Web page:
- I doubt that there are enough car types out there to supply such a habit.
- There is only room for four vehicles on our driveway (and only one vacant space).
- Unless cars were available at around $1 each, I would hit a financial wall on day two of such an enterprise.
- I really hate buying cars.
Despite number 4 above, we took the plunge a few days ago and exchanged our 'old' and much-too-small-for-me-for-Christ's-sake car, for something which I can get into without folding myself into Pretzel-like shapes. There aren't too many of the latter vehicles around, since I currently seem to be on a quest to expand into something resembling a perfect sphere. Oh - before anyone points out that you can't make a sphere turn into a pretzel, just hold it right there: it's called artistic/poetic licence, and it's also called MY website...
Now, our new car (which we shall call Sherman, out of respect for its go-anywhere AWD system) seems very nice indeed, and I am pleased with our purchase, except for one detail which threatens to mushroom into a life-consuming obsession...
I've always had a small part of my attention on the fuel consumption of any of our vehicles, especially as a Brit in North America, and therefore having previously owned and operated vehicles which merely sniff petroleum fumes by comparison to the American and Japanese-made behemoths which plague-er-populate our roads in Canada.
At present we have a small pickup truck which, while only a few years old, has as many bells and whistles on it as does a plank of wood (we like its simplicity) - and its fuel consumption is a merry little game of mental arithmetic at the pumps, even though it hardly varies at all. It's small, relatively economical, and very, very useful, even if it does only seat two people.
Our back up car is a fourteen year-old Volvo which is comfortable, wonderfully fast (it's a T5) and possesses the longest list of potentially terminal faults known to any car since Mr. Daimler decided that strapping an internal combustion engine to a cart was probably going to be a bit of a giggle. I love driving it but it is our nemesis (the worst car that I have bought since 1986), and along with all its many other faults, it also insists on using rather a lot of liquid hydrocarbons. It likes to tell me just how much oleum (the online spell-checker doesn't like 'oleum', but it is a real word) it has used via the very informative display in the dashboard - the very same display which also tells me that our brakes have failed, the traction control has failed, the ABS has failed, and that basically, we're all going to die - immediately before clearing itself and deciding that it's a lovely day for a drive in the countryside after all. It is about to be placed into semi-retirement, glared at repeatedly, and possibly donated to charity.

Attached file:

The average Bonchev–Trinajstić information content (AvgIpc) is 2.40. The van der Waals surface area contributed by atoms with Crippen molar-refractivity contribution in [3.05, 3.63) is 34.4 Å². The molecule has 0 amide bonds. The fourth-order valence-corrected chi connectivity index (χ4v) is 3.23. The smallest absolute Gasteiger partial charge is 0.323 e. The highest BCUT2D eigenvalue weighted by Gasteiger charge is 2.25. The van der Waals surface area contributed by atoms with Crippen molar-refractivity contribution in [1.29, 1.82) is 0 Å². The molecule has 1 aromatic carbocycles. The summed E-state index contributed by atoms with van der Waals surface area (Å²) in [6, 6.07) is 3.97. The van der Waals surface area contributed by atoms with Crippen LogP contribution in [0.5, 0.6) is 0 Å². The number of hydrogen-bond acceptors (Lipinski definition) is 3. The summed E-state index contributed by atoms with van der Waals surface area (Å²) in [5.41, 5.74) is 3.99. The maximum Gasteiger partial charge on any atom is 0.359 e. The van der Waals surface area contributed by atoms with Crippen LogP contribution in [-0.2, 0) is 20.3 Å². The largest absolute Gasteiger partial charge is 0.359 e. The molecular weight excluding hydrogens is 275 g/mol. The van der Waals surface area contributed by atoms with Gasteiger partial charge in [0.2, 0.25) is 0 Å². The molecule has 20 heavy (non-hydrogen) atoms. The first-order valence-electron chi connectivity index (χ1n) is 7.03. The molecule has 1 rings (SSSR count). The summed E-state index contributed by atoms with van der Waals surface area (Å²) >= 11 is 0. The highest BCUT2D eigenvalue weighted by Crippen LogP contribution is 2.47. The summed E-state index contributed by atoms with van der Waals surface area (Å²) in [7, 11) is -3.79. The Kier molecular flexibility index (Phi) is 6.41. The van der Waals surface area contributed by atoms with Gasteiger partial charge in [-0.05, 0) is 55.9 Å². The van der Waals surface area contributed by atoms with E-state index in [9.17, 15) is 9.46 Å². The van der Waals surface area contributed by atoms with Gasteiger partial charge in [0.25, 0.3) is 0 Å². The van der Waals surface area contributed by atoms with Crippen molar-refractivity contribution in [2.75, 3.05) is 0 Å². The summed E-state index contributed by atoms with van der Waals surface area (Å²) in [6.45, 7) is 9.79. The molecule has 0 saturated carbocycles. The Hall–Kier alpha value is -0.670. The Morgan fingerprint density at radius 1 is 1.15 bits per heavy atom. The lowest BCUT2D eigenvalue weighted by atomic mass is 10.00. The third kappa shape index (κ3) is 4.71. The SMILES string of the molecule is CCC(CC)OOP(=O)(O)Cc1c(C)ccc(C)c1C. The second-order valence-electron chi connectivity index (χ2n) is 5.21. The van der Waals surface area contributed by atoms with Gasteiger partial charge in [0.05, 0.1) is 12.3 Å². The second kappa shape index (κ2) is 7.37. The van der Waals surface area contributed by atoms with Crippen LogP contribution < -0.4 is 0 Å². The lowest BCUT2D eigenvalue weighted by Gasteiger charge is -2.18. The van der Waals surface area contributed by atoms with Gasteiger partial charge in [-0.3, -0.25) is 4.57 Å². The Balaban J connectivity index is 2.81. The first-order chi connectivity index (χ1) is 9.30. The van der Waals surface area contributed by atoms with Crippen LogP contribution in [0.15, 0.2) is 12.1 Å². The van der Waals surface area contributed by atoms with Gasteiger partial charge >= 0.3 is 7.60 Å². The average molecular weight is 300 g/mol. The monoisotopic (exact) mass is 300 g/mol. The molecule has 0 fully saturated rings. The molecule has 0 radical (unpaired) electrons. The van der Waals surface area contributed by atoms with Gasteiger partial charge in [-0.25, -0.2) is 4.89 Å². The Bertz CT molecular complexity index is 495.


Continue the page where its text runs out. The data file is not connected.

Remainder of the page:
We used to have a small, fast little hatchback too. It was fun to drive, but getting into and out of it was a real problem for me, requiring the services of an on-call orthopedic surgeon on average once every three months. It too had a surprising thirst for gasoline, although the large engine under the little hood did its best. It was a good car, but the size of a large shoe. It has been exchanged...
Now, we have a 'Sherman', and it has lots of doohickeys, buttons, lights, readouts and computers - and clever transmissions and things - with which to keep our fuel consumption down. And there's my problem. I'm already driving everywhere with the 'eco' button pressed in and a grimace on my face, and every journey ends with a little report on the fuel consumption for that trip. It's taunting me! I can't get away from the darned thing - it wants me to know ALL THE TIME how much fuel it's using! I don't want to know all the time (well, yes I do, but you know what I mean) - I want some peace! I want to relax! I want it to run on fresh air, or solar energy...
Instead, my waking hours are being progressively filled with this issue - how much gas is the car using????!! It doesn't help that we live halfway up a small mountain and no matter where we go, in order to get home we have to climb up a ridiculously steep, long gradient (the town planners like roads that give you vertigo) and thereby destroy all the petroleum-sipping, gentle driving that we've been doing until that point. I suppose we could leave the car at the bottom of the hill, but that's a long way from our home, and after a day or two, I'm pretty sure we would find some hobo living in it and filling it with cooties. I'm not prepared to take things that far.
What I am prepared to do, however - and I know that this makes me sound more than a little strange - is to make damned sure that when we move in 18 months time or so, we do NOT choose somewhere new that is on top - or close to the top of - of a fucking hill!!!! Buying a new house based on fuel consumption concerns...sounds perfectly sane to me.
Now, where's my phone - the one with the handy, dandy fuel consumption conversion tables...?